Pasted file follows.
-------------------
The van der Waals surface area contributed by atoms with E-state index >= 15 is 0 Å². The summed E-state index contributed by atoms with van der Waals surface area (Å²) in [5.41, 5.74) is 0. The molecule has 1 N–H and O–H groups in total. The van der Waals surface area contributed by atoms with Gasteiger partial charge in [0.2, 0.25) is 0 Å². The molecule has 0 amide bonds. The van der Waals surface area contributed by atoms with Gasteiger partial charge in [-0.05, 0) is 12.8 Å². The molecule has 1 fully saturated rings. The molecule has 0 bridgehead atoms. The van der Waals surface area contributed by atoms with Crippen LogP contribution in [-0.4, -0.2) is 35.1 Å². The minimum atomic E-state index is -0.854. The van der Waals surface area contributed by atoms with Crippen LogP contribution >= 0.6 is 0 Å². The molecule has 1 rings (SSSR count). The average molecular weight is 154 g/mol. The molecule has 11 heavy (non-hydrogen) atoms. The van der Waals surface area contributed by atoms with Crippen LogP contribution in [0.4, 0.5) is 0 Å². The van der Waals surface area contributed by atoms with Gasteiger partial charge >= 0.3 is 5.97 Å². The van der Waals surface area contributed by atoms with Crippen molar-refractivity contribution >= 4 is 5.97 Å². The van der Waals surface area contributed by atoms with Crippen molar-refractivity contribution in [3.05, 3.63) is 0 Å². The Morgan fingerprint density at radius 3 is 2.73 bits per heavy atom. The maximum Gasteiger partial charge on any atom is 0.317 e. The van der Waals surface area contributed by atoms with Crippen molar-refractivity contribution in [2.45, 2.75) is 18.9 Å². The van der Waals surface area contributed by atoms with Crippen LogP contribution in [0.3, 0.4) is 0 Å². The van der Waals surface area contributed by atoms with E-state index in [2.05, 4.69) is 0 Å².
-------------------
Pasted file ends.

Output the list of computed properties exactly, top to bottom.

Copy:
The van der Waals surface area contributed by atoms with E-state index >= 15 is 0 Å². The summed E-state index contributed by atoms with van der Waals surface area (Å²) in [5.41, 5.74) is 0. The molecule has 1 N–H and O–H groups in total. The van der Waals surface area contributed by atoms with Gasteiger partial charge in [0.2, 0.25) is 0 Å². The molecule has 0 amide bonds. The van der Waals surface area contributed by atoms with Gasteiger partial charge in [-0.05, 0) is 12.8 Å². The molecule has 1 fully saturated rings. The molecule has 0 bridgehead atoms. The van der Waals surface area contributed by atoms with Crippen LogP contribution in [-0.4, -0.2) is 35.1 Å². The minimum atomic E-state index is -0.854. The van der Waals surface area contributed by atoms with Crippen LogP contribution >= 0.6 is 0 Å². The molecule has 1 rings (SSSR count). The average molecular weight is 154 g/mol. The molecule has 11 heavy (non-hydrogen) atoms. The van der Waals surface area contributed by atoms with Crippen LogP contribution in [0.4, 0.5) is 0 Å². The van der Waals surface area contributed by atoms with Gasteiger partial charge >= 0.3 is 5.97 Å². The van der Waals surface area contributed by atoms with Crippen molar-refractivity contribution >= 4 is 5.97 Å². The van der Waals surface area contributed by atoms with Crippen molar-refractivity contribution in [3.05, 3.63) is 0 Å². The Morgan fingerprint density at radius 3 is 2.73 bits per heavy atom. The maximum Gasteiger partial charge on any atom is 0.317 e. The van der Waals surface area contributed by atoms with Crippen molar-refractivity contribution in [2.45, 2.75) is 18.9 Å². The van der Waals surface area contributed by atoms with Crippen LogP contribution in [0.3, 0.4) is 0 Å². The van der Waals surface area contributed by atoms with E-state index in [2.05, 4.69) is 0 Å².